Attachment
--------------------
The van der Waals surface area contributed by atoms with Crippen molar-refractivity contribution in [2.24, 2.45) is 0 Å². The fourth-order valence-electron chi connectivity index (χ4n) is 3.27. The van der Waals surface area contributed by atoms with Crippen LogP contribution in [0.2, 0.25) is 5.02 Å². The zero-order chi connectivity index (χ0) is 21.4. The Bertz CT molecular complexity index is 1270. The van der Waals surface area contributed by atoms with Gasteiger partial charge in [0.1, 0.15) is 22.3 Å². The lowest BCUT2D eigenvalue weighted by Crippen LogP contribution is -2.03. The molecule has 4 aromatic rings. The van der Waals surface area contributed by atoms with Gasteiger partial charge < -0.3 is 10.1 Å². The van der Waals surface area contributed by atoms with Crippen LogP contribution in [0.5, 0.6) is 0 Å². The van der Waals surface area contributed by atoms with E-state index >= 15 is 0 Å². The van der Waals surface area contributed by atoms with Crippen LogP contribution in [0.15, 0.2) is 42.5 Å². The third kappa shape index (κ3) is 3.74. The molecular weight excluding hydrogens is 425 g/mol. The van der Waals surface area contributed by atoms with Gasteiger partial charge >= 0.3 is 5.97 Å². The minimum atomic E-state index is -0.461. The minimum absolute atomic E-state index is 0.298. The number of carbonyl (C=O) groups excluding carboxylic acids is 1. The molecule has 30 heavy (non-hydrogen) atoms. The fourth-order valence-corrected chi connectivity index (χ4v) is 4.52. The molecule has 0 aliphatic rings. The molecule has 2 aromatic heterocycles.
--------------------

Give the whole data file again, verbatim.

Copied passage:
The van der Waals surface area contributed by atoms with Crippen molar-refractivity contribution in [2.24, 2.45) is 0 Å². The fourth-order valence-electron chi connectivity index (χ4n) is 3.27. The van der Waals surface area contributed by atoms with Crippen LogP contribution in [0.2, 0.25) is 5.02 Å². The zero-order chi connectivity index (χ0) is 21.4. The Bertz CT molecular complexity index is 1270. The van der Waals surface area contributed by atoms with Gasteiger partial charge in [0.1, 0.15) is 22.3 Å². The lowest BCUT2D eigenvalue weighted by Crippen LogP contribution is -2.03. The molecule has 4 aromatic rings. The van der Waals surface area contributed by atoms with Gasteiger partial charge < -0.3 is 10.1 Å². The van der Waals surface area contributed by atoms with Crippen LogP contribution in [0.5, 0.6) is 0 Å². The van der Waals surface area contributed by atoms with E-state index >= 15 is 0 Å². The van der Waals surface area contributed by atoms with Crippen LogP contribution in [0.15, 0.2) is 42.5 Å². The third kappa shape index (κ3) is 3.74. The molecular weight excluding hydrogens is 425 g/mol. The van der Waals surface area contributed by atoms with Gasteiger partial charge >= 0.3 is 5.97 Å². The minimum atomic E-state index is -0.461. The minimum absolute atomic E-state index is 0.298. The number of carbonyl (C=O) groups excluding carboxylic acids is 1. The molecule has 30 heavy (non-hydrogen) atoms. The fourth-order valence-corrected chi connectivity index (χ4v) is 4.52. The molecule has 0 aliphatic rings. The molecule has 2 aromatic heterocycles.